The helicopter impacted the tops of several tall trees and the ground, then continued into a wooded area (figure 2). Several nearby residents were awake at the time of the accident and heard the helicopter's engines and then the sound of the impact. 


Figure 2 – Accident Site

A review of the recorded flight data revealed that the flight path was in line with the GPS approach course and followed the respective waypoints. The helicopter intercepted the approach's last waypoint, WANBI, at 02:02:31 then the flight path started to deviate right of course (figure 3). The flight path continued toward AXN while maintaining the slight right deviation until 02:03:11 when the helicopter reached 1,840 ft, which is the approach's minimum descent altitude. Between 02:03:12 and 02:03:14 the collective position percentage increases, which is consistent with the reported go-around maneuver (figure 4). The helicopter descends to 1,740 ft until a climb began at 02:03:17. The helicopter climbed and turned right with a maximum bank angle of 50°. The flight path continued right as the helicopter then descended and the collective position continued to increase. 


Figure 3 – Flight Path

Figure 4 – Flight Data Graph 

Pilot Information

Certificate: Flight Instructor; Commercial
Age: 47, Male
Airplane Rating(s): None
Seat Occupied: Right
Other Aircraft Rating(s): Helicopter
Restraint Used: 4-point
Instrument Rating(s): Helicopter
Second Pilot Present: No
Instructor Rating(s): Helicopter; Instrument Helicopter
Toxicology Performed: No
Medical Certification: Class 2 Without Waivers/Limitations
Last FAA Medical Exam: 05/10/2016
Occupational Pilot: Yes
Last Flight Review or Equivalent: 06/21/2016
Flight Time:  4057 hours (Total, all aircraft), 965 hours (Total, this make and model), 3167 hours (Pilot In Command, all aircraft), 1116 hours (Last 90 days, all aircraft), 5.5 hours (Last 30 days, all aircraft), 0 hours (Last 24 hours, all aircraft)

The pilot was the Director of Operations for North Memorial Air Care. 

In the preceding 6 months the pilot had accumulated 2.4 hours of flight time in actual instrument conditions, logged 11 precision instrument approaches, and 6 landings at night. 

The North Memorial Operation's Manual stated that for recent night flight experience, each pilot is to abide by the requirements of 14 CFR Part 135.247(a)(2), which required in the preceding 90 days, he pilot must complete 3 takeoffs and 3 landings as the sole manipulator of the flight controls in the same aircraft category and class. The pilot had logged 6 night takeoffs and landings in the preceding 90 days.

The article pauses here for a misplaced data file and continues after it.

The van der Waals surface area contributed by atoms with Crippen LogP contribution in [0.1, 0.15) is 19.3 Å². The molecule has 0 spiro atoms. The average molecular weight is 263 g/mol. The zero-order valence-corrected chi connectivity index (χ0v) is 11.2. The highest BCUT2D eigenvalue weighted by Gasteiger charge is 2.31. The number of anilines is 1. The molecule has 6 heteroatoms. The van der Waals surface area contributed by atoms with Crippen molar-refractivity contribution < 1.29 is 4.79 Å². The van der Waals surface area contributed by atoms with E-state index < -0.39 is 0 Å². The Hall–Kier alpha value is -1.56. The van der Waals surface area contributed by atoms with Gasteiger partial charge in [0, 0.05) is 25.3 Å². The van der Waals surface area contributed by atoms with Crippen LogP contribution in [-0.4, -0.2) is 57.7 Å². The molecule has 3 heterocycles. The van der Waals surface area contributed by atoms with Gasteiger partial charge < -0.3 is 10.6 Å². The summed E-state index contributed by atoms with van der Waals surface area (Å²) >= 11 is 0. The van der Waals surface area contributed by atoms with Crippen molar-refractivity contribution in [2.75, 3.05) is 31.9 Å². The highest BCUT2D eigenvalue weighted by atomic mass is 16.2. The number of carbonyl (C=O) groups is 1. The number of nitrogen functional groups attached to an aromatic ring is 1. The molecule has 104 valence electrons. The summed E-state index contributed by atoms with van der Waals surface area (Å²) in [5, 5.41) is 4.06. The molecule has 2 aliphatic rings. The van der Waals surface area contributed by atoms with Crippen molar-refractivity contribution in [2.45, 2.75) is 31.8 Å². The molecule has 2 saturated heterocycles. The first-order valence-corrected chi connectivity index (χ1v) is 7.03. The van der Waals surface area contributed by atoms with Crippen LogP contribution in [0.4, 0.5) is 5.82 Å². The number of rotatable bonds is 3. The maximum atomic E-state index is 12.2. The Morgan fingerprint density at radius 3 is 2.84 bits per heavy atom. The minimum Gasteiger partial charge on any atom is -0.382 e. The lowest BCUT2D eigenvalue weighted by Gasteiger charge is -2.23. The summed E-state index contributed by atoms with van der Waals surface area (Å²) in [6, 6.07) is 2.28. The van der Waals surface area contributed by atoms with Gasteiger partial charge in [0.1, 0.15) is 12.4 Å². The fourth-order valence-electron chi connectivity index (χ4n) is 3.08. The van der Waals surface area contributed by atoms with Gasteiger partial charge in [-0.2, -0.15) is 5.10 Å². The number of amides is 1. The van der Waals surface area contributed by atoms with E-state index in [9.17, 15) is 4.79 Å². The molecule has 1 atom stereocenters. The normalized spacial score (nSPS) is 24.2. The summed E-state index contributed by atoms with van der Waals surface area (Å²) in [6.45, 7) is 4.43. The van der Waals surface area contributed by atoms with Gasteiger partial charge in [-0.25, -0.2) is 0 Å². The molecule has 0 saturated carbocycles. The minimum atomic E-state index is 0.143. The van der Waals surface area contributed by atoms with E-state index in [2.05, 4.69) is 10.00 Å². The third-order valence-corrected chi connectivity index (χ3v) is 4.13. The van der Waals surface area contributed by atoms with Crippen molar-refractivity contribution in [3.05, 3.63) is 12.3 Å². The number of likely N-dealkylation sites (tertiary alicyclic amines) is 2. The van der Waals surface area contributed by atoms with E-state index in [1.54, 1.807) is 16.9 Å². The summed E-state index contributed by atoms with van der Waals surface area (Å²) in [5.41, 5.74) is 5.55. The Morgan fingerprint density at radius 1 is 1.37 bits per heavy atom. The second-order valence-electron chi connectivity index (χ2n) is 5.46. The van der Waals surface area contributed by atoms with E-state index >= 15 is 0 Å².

Aircraft and Owner/Operator Information

Aircraft Make: AGUSTA
Registration: N91NM
Model/Series: A109 S
Aircraft Category: Helicopter
Year of Manufacture: 2006
Amateur Built: No
Airworthiness Certificate: Normal
Serial Number: 22014
Landing Gear Type: Retractable - Tricycle
Seats: 5
Date/Type of Last Inspection: 09/13/2016, AAIP
Certified Max Gross Wt.:
Time Since Last Inspection:
Engines: 2 Turbo Shaft
Airframe Total Time: 1659.1 Hours as of last inspection
Engine Manufacturer: Pratt & Whitney Canada
ELT: Not installed
Engine Model/Series: PW207C
Registered Owner: North Memorial Health Care
Rated Power: 633 hp
Operator: North Memorial Air Care
Operating Certificate(s) Held: On-demand Air Taxi (135) 

On June 12, 2015, the helicopter was equipped with a Spectrum Aeromed Medical Conversion Kit, supplemental type certificate (STC) SR02974CH, consisting of a base assembly with pivot, a stretcher, a medical attendant seat, and other medical components. 

The helicopter was equipped with a GPS roll steering modification that featured a HEADING/GPS STEER switch, per an STC. The switch allows the pilot to manually select the heading (HDG) reference source. When the switch is selected to 'HEADING', the flight director (FD) computer calculates the necessary roll commands to bank the helicopter to intercept and maintain the heading selected on the electronic horizontal situation indicator (EHSI). With the switch selected to 'GPS STEER', the FD computer receives the heading error signal as computed by a dedicated STC box which compares the requested GPS heading and the actual heading. The FD transmits the calculated roll commands to the helipilot computers, which would in turn drive the pitch and roll rotary trim actuators to achieve the target attitude, rate, and heading.